This is a far cry from, “Do unto others what you would have them do unto you.”

Is there any way to turn this around? To stop the relentless pursuit of wealth at any cost? We can start with the folks who occupy that shining, marble, dome-topped building on the other side of the river. If enough of us make a fuss over this, maybe the word ‘retirement’ can come to mean what it has meant for our parents’ generation.

Let’s not let it happen that we became a bitter, ‘what’s in it for me’ nation. Let’s look out for each other and try, as hard as we might, to make this life a good one for each and every one of us.

Nick Penning is an Arlington, Va., freelance writer. His column, “Penning Thoughts,” appears in alternating editions of The Arlington Connection.

In Your Own Backyard?

Saturday, December 9th, 2006

As you read this, think for a moment: your nation is committing war, where hundreds kill and die in your name…right now and into this night. There is bravado, there is fear, and, I suspect, some doubt about why our nation’s flag and its tanks and planes and bombs are rolling the roads and roaring in the sky above a Middle Eastern desert.

Not many weeks ago we heard a similar screaming, ear-pounding cry over our heads, here in Arlington, as the new Air Force Memorial was dedicated near the Pentagon. Because the Air Force Thunderbirds were shooting hundreds of miles per hour overhead, their cries turned heads for miles around.

For a split second, if you’d not read the papers or had forgotten the announcement, you might have thought, “What was that!”, perhaps wondering if, in this age of White House-induced fear, we might be under some sort of attack.

Is it possible to imagine armored personnel carriers rolling down Arlington Boulevard, helicopters chopping the air, and rifle carrying soldiers walking the streets and posted at check points near, say, Glebe Road and George Mason? And that, as those planes careened through the air, muffled ‘booms,’ puffs of smoke could be seen in their wake?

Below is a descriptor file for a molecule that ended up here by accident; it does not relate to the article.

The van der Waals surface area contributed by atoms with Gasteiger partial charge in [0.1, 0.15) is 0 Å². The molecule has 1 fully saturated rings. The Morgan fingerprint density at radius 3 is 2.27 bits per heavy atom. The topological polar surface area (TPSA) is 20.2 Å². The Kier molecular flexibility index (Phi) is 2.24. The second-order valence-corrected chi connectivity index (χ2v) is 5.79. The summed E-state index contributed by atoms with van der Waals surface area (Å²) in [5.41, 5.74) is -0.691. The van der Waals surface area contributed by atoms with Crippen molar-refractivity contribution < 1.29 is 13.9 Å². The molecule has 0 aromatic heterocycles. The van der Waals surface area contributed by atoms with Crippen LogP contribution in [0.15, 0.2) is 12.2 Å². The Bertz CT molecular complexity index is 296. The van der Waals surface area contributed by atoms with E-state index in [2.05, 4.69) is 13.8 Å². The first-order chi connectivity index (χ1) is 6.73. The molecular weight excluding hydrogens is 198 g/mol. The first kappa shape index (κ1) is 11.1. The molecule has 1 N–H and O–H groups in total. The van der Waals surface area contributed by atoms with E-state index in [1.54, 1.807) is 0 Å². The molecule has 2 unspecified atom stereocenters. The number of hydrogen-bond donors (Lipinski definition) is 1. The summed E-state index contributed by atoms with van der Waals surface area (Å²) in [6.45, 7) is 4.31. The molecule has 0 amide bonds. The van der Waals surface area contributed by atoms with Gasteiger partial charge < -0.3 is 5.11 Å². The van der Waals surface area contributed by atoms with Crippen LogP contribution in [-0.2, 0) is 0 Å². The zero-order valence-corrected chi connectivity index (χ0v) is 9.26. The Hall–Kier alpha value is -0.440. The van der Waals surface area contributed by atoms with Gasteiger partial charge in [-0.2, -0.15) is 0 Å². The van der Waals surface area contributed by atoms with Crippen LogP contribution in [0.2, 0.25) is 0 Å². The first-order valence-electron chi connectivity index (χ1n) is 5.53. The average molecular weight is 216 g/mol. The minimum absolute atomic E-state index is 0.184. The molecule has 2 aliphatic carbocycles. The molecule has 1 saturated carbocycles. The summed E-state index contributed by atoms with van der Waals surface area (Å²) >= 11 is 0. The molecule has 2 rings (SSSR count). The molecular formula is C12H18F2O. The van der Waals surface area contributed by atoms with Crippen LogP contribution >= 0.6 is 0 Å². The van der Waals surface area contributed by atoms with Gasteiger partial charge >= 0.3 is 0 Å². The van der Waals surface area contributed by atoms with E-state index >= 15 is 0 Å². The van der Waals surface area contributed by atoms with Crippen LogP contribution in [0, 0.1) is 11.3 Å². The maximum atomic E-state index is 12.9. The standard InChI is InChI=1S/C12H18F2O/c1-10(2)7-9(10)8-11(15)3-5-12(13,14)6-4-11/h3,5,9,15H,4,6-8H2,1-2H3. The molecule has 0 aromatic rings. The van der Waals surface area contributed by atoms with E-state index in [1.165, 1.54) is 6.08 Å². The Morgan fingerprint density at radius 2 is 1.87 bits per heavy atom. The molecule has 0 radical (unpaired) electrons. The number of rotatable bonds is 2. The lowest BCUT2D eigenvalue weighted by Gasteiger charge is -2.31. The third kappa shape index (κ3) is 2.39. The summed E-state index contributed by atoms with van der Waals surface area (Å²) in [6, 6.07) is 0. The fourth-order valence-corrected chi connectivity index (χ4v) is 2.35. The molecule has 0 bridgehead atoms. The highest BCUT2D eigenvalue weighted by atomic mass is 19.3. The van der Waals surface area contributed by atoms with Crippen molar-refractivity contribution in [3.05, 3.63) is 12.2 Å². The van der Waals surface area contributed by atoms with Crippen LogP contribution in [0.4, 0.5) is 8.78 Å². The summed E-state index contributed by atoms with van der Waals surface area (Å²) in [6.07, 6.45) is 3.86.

Small countries and guerilla bands could never muster that kind of power….but, emerging powers such as China, and a recently rightward-drifting Japan, can bring shudders to our seemingly peaceful lives.

If we are not immune, why did we seek this war? Why did we stir up greater, worldwide hatred toward our beloved country?

Has our silence aided and abetted our elected leaders to continue forcing young men and women to stop their lives and carry armaments overseas, putting their families at great risk of losing the centers of their existence?

Now, weeks after the nerve-rattling spectacle of Air Force might, we hear talk of ‘pulling back’ or ‘pulling out,’ “as soon as they are ready to defend themselves.” You even hear the word “Iraqification” of the war, through which the reins of warfare are turned to those who live there.

If you’re in your late 50s or 60s, that word conjures up “Vietnamization,” the term then-President Nixon used as part of his ‘secret plan’ to end the war. That plan helped him win election in 1968. Yet seven more long years, and thousands of Vietnam Wall names later, it all came to a whimpering end as the last helicopter lifted the last evacuees from the top of the U.S. Embassy in Saigon.

As I’ve heard others say, how many Gold Star mothers will be told of heartbreaking loss, while those who started this madness ‘wind down’ our presence in a nation we have destroyed? Now that we know the end is coming, how many widows, how many orphans will be created in these final months ahead?

It has been said before, but is worth saying again, How do we ask another soldier to be the last one to die for a mistake?

Because, at this point, Arlington is being opened for more and more graves, in defense of what?… one man’s refusal to admit the obvious? His pitiful and outrageous attempt to ‘save face,’ as more die, and our nation becomes ever more a target in response to what he has sown.

We can pray for peace, and ask our members of Congress to bring us quickly to that end.


Nick Penning is an Arlington, Virginia, freelance writer. His column, “Penning Thoughts,” appears in alternating editions of The Arlington Connection.